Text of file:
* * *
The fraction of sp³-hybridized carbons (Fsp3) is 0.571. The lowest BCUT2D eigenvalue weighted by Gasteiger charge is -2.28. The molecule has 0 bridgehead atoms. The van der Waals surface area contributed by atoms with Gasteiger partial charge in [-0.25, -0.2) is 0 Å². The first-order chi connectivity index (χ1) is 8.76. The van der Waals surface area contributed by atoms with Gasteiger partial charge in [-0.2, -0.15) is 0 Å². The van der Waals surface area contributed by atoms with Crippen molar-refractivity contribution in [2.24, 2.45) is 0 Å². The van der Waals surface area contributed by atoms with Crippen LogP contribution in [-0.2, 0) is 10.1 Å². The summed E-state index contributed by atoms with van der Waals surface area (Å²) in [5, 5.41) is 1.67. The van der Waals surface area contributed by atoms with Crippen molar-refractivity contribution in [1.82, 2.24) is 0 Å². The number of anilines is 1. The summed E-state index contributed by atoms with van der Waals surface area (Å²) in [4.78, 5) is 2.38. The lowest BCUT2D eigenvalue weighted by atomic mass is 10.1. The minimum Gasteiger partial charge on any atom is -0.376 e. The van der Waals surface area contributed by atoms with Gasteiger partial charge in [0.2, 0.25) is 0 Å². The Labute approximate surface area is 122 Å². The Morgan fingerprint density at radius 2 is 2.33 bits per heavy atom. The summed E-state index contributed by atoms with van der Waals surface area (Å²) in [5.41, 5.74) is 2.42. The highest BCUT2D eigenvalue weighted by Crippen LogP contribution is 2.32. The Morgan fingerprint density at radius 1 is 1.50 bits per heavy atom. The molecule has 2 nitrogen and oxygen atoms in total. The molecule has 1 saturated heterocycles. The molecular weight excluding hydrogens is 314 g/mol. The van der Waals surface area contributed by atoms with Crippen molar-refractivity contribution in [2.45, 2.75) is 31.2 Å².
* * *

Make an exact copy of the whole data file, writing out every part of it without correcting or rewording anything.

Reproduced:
The fraction of sp³-hybridized carbons (Fsp3) is 0.571. The lowest BCUT2D eigenvalue weighted by Gasteiger charge is -2.28. The molecule has 0 bridgehead atoms. The van der Waals surface area contributed by atoms with Gasteiger partial charge in [-0.25, -0.2) is 0 Å². The first-order chi connectivity index (χ1) is 8.76. The van der Waals surface area contributed by atoms with Gasteiger partial charge in [-0.2, -0.15) is 0 Å². The van der Waals surface area contributed by atoms with Crippen molar-refractivity contribution in [2.24, 2.45) is 0 Å². The van der Waals surface area contributed by atoms with Crippen LogP contribution in [-0.2, 0) is 10.1 Å². The summed E-state index contributed by atoms with van der Waals surface area (Å²) in [5, 5.41) is 1.67. The van der Waals surface area contributed by atoms with Crippen molar-refractivity contribution in [1.82, 2.24) is 0 Å². The number of anilines is 1. The summed E-state index contributed by atoms with van der Waals surface area (Å²) in [4.78, 5) is 2.38. The lowest BCUT2D eigenvalue weighted by atomic mass is 10.1. The minimum Gasteiger partial charge on any atom is -0.376 e. The van der Waals surface area contributed by atoms with Gasteiger partial charge in [0.2, 0.25) is 0 Å². The Labute approximate surface area is 122 Å². The Morgan fingerprint density at radius 2 is 2.33 bits per heavy atom. The summed E-state index contributed by atoms with van der Waals surface area (Å²) in [5.41, 5.74) is 2.42. The highest BCUT2D eigenvalue weighted by Crippen LogP contribution is 2.32. The Morgan fingerprint density at radius 1 is 1.50 bits per heavy atom. The molecule has 2 nitrogen and oxygen atoms in total. The molecule has 1 saturated heterocycles. The molecular weight excluding hydrogens is 314 g/mol. The van der Waals surface area contributed by atoms with Crippen molar-refractivity contribution in [2.45, 2.75) is 31.2 Å².